14x6, 15x6.5, 15x7, 16x7, 17x7, 17x8, 18x8, 18x9.0, 18x9.5, 19x8, 19x9.5, 19x10.5, 20x7.5, 20x8.5, 20x9, 20x10, 22x8.5, 22x9, 22x10.

TSW also has wheels to fit a wide range of vehicles, including but not limited to: Audi, BMW, Chrysler, Mercedes, Ford, Chevy, VW, Saab, Porsche, Dodge, Toyota, Nissan, Infiniti, Lexus, Mazda, Subaru, and more.

- What is a Rotary Forged wheel?

The Interlagos alloy wheels and Nurburgring alloy wheels are manufactured using a highly advanced production technique called rotary forging. The rim of the wheels is forged at high pressure while the wheel is spun at a high speed. This alters the molecular structure and enhances the strength of the alloy. The benefit is a much lighter weight than a regular cast wheel. Most importantly, the weight saving is in the outer rim of the wheel which dramatically reduces rotational mass and enhances vehicle performance.

- What is CNC Milling?

Some TSW wheel designs such as the Rivage Alloy Wheels and the Carthage Alloy Wheels have been enhanced utilizing a CNC Milling technique. CNC (computer numerical control) milling machines are used to perform complex drilling and contouring operations to enhance the design of these wheels. Take a look at closeup image of these wheels and notice the milling grooves that flank the spokes and central contours of this wheel, giving it a machined artisanal look.

- I want bigger wheels. How big can I go?

That depends on your vehicle and the amount of work you're prepared to put in. Generally, most cars will be able to handle an increase in wheel size of up to four inches, with no need for any modifications. However, this degree of upsizing should be coupled with a lower profile tire, to make sure the overall radius of the wheel/tire is the same as the car's original equipment specifications. This means that the car's overall gearing will be unchanged and the speedometer will still be accurate.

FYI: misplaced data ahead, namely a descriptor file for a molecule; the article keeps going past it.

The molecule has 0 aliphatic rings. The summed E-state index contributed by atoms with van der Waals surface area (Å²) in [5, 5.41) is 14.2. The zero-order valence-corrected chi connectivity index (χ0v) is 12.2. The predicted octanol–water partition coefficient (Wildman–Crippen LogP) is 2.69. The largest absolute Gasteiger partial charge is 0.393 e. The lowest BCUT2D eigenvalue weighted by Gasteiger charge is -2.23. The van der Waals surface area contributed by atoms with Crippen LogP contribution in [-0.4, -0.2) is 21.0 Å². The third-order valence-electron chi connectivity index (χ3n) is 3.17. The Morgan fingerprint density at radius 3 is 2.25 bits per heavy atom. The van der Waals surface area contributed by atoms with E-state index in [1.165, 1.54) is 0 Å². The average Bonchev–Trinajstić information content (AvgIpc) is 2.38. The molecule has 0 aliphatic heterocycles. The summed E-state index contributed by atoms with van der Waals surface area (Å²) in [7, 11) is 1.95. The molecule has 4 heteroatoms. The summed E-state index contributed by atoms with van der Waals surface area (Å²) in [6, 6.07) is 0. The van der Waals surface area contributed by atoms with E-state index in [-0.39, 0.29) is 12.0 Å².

- Should I go bigger on the size or the width?

Keeping the same width of the wheel and tire package while increasing the diameter of the wheel, with an accompanying lower-profile tire to compensate, means that the car will look better and you would see the benefits of lower profile tires, in terms of grip and steering response. It also means that generally, since the overall wheel/tire package is the same size as the original equipment, there wouldn't be any real problems with tires hitting the flares or changes in your car's handling.

- What about if I want really big wheels?

Then you may need to look at modifying your flares to prevent contact, particularly when turning the steering. You can usually get a body shop to either roll or cut the inner lip of the flares away to give more clearance. Rolling tends to keep inherent strength in the flare, while cutting tends to lose it.

- What is the PCD?

PCD stands for Pitch Circle Diameter, and is a measure of the wheel stud/bolt hole locations. The PCD is a circle with its center at the center of the face of the wheel. The centers of the mounting holes are equally spaced around this circle. So for example, a 4x100 mm PCD means four mounting holes, equally spaced around a 100 mm diameter circle form the center of the wheel.

- What does a hub centric ring do?

This is a plastic ring that sits inside the alloy wheel, locating it centrally on the car's wheel hub. The hub centric ring doesn't form part of the mechanical join between the car and the wheel, that's done by the wheel nuts/studs. The hub centric ring simply makes sure that the wheel is located centrally on the hub. If it wasn't, the wheel nuts/studs would have to center the wheel, and if the wheel wasn't perfectly central on the hub, there could be possible vibration and balance problems.

- If I've fitted new wheels and tires, what pressure should I run?

The general rule is to keep running the same pressure as the manufacturer recommends for the original equipment, as it's this which supports the weight of the car.